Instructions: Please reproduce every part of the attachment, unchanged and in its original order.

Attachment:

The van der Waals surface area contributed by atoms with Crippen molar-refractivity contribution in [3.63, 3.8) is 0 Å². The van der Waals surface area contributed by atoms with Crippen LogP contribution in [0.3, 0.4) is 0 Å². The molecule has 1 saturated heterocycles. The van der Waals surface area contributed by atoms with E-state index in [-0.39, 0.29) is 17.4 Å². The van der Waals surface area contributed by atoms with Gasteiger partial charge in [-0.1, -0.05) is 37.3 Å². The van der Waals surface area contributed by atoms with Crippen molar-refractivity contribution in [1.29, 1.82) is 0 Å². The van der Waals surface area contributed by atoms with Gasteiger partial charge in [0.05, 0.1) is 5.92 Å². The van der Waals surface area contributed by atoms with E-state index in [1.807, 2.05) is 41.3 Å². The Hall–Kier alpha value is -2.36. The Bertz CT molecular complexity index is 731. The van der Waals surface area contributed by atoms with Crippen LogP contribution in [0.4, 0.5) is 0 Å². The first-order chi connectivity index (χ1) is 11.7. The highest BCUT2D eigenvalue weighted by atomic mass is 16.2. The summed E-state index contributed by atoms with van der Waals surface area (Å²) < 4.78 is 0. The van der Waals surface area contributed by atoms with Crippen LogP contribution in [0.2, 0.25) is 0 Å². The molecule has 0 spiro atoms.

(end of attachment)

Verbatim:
The van der Waals surface area contributed by atoms with Crippen molar-refractivity contribution in [3.63, 3.8) is 0 Å². The van der Waals surface area contributed by atoms with Crippen LogP contribution in [0.3, 0.4) is 0 Å². The molecule has 1 saturated heterocycles. The van der Waals surface area contributed by atoms with E-state index in [-0.39, 0.29) is 17.4 Å². The van der Waals surface area contributed by atoms with Gasteiger partial charge in [-0.1, -0.05) is 37.3 Å². The van der Waals surface area contributed by atoms with Crippen molar-refractivity contribution in [1.29, 1.82) is 0 Å². The van der Waals surface area contributed by atoms with Gasteiger partial charge in [0.05, 0.1) is 5.92 Å². The van der Waals surface area contributed by atoms with E-state index in [1.807, 2.05) is 41.3 Å². The Hall–Kier alpha value is -2.36. The Bertz CT molecular complexity index is 731. The van der Waals surface area contributed by atoms with Crippen LogP contribution in [0.4, 0.5) is 0 Å². The first-order chi connectivity index (χ1) is 11.7. The highest BCUT2D eigenvalue weighted by atomic mass is 16.2. The summed E-state index contributed by atoms with van der Waals surface area (Å²) < 4.78 is 0. The van der Waals surface area contributed by atoms with Crippen LogP contribution in [0.2, 0.25) is 0 Å². The molecule has 0 spiro atoms.